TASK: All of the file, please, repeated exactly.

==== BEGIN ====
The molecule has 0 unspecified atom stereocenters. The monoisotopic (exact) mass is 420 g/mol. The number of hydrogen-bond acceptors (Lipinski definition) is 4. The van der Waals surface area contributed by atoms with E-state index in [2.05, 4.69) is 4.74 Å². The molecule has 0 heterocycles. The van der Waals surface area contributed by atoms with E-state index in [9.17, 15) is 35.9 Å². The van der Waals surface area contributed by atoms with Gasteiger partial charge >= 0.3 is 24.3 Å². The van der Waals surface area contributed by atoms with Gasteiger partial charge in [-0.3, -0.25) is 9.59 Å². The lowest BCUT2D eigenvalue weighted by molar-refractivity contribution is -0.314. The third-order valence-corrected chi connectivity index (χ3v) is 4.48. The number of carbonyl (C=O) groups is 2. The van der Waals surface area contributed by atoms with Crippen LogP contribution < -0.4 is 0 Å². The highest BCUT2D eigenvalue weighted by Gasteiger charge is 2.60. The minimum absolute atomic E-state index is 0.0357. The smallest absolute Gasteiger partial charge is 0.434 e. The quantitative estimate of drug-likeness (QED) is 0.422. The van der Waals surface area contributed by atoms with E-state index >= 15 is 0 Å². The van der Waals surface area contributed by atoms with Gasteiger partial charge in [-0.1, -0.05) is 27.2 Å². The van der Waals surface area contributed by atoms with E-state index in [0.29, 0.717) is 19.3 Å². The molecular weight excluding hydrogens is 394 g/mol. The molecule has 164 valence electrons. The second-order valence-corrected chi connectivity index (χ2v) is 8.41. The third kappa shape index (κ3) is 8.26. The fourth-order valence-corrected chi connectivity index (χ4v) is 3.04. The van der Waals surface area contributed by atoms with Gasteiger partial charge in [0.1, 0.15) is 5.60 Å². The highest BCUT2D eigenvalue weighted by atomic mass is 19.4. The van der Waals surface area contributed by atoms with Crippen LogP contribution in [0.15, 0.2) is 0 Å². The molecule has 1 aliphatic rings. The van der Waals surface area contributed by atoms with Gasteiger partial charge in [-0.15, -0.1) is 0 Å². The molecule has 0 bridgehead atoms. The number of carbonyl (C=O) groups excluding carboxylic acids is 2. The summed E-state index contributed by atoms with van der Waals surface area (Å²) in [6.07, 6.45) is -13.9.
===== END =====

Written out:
The molecule has 0 unspecified atom stereocenters. The monoisotopic (exact) mass is 420 g/mol. The number of hydrogen-bond acceptors (Lipinski definition) is 4. The van der Waals surface area contributed by atoms with E-state index in [2.05, 4.69) is 4.74 Å². The molecule has 0 heterocycles. The van der Waals surface area contributed by atoms with E-state index in [9.17, 15) is 35.9 Å². The van der Waals surface area contributed by atoms with Gasteiger partial charge >= 0.3 is 24.3 Å². The van der Waals surface area contributed by atoms with Gasteiger partial charge in [-0.3, -0.25) is 9.59 Å². The lowest BCUT2D eigenvalue weighted by molar-refractivity contribution is -0.314. The third-order valence-corrected chi connectivity index (χ3v) is 4.48. The number of carbonyl (C=O) groups is 2. The van der Waals surface area contributed by atoms with Crippen LogP contribution < -0.4 is 0 Å². The highest BCUT2D eigenvalue weighted by Gasteiger charge is 2.60. The minimum absolute atomic E-state index is 0.0357. The smallest absolute Gasteiger partial charge is 0.434 e. The quantitative estimate of drug-likeness (QED) is 0.422. The van der Waals surface area contributed by atoms with E-state index >= 15 is 0 Å². The van der Waals surface area contributed by atoms with Gasteiger partial charge in [-0.1, -0.05) is 27.2 Å². The van der Waals surface area contributed by atoms with E-state index in [0.29, 0.717) is 19.3 Å². The molecular weight excluding hydrogens is 394 g/mol. The molecule has 164 valence electrons. The second-order valence-corrected chi connectivity index (χ2v) is 8.41. The third kappa shape index (κ3) is 8.26. The fourth-order valence-corrected chi connectivity index (χ4v) is 3.04. The van der Waals surface area contributed by atoms with Gasteiger partial charge in [0.1, 0.15) is 5.60 Å². The highest BCUT2D eigenvalue weighted by atomic mass is 19.4. The van der Waals surface area contributed by atoms with Crippen LogP contribution in [0.15, 0.2) is 0 Å². The molecule has 1 aliphatic rings. The van der Waals surface area contributed by atoms with Gasteiger partial charge in [-0.15, -0.1) is 0 Å². The molecule has 0 bridgehead atoms. The number of carbonyl (C=O) groups excluding carboxylic acids is 2. The summed E-state index contributed by atoms with van der Waals surface area (Å²) in [6.07, 6.45) is -13.9.